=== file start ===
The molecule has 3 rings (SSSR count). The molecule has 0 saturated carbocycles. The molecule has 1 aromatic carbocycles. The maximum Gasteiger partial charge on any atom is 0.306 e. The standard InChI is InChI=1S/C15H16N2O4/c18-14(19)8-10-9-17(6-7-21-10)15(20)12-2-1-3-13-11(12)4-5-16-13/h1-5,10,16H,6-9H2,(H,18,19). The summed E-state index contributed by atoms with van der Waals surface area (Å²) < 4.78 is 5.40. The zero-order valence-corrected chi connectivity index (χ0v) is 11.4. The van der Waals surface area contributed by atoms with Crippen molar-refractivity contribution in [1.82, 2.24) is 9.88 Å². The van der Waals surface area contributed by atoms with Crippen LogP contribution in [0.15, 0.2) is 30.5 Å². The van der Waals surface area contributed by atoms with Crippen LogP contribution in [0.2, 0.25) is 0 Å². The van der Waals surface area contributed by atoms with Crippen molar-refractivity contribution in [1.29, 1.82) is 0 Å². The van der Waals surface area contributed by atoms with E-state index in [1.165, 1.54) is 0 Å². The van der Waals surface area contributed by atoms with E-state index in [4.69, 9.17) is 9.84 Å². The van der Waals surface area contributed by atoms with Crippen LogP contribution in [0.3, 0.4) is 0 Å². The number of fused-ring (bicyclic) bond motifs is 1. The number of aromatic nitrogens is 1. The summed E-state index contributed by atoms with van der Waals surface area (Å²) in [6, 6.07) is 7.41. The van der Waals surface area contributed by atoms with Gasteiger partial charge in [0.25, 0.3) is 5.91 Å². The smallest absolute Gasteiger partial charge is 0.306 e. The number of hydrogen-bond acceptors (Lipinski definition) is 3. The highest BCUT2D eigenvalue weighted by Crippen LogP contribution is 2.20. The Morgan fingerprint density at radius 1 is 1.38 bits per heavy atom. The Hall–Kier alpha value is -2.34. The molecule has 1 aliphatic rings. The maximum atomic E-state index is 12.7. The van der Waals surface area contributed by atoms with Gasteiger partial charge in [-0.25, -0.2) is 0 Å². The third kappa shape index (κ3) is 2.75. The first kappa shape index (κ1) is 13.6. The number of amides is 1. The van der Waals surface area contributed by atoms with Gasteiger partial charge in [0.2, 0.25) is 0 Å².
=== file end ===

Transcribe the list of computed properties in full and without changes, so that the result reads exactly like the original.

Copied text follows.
The molecule has 3 rings (SSSR count). The molecule has 0 saturated carbocycles. The molecule has 1 aromatic carbocycles. The maximum Gasteiger partial charge on any atom is 0.306 e. The standard InChI is InChI=1S/C15H16N2O4/c18-14(19)8-10-9-17(6-7-21-10)15(20)12-2-1-3-13-11(12)4-5-16-13/h1-5,10,16H,6-9H2,(H,18,19). The summed E-state index contributed by atoms with van der Waals surface area (Å²) < 4.78 is 5.40. The zero-order valence-corrected chi connectivity index (χ0v) is 11.4. The van der Waals surface area contributed by atoms with Crippen molar-refractivity contribution in [1.82, 2.24) is 9.88 Å². The van der Waals surface area contributed by atoms with Crippen LogP contribution in [0.15, 0.2) is 30.5 Å². The van der Waals surface area contributed by atoms with Crippen LogP contribution in [0.2, 0.25) is 0 Å². The van der Waals surface area contributed by atoms with Crippen molar-refractivity contribution in [1.29, 1.82) is 0 Å². The van der Waals surface area contributed by atoms with E-state index in [1.165, 1.54) is 0 Å². The van der Waals surface area contributed by atoms with E-state index in [4.69, 9.17) is 9.84 Å². The van der Waals surface area contributed by atoms with Crippen LogP contribution in [0.3, 0.4) is 0 Å². The number of fused-ring (bicyclic) bond motifs is 1. The number of aromatic nitrogens is 1. The summed E-state index contributed by atoms with van der Waals surface area (Å²) in [6, 6.07) is 7.41. The van der Waals surface area contributed by atoms with Gasteiger partial charge in [0.25, 0.3) is 5.91 Å². The smallest absolute Gasteiger partial charge is 0.306 e. The number of hydrogen-bond acceptors (Lipinski definition) is 3. The highest BCUT2D eigenvalue weighted by Crippen LogP contribution is 2.20. The Morgan fingerprint density at radius 1 is 1.38 bits per heavy atom. The Hall–Kier alpha value is -2.34. The molecule has 1 aliphatic rings. The maximum atomic E-state index is 12.7. The van der Waals surface area contributed by atoms with Gasteiger partial charge in [-0.25, -0.2) is 0 Å². The third kappa shape index (κ3) is 2.75. The first kappa shape index (κ1) is 13.6. The number of amides is 1. The van der Waals surface area contributed by atoms with Gasteiger partial charge in [0.2, 0.25) is 0 Å².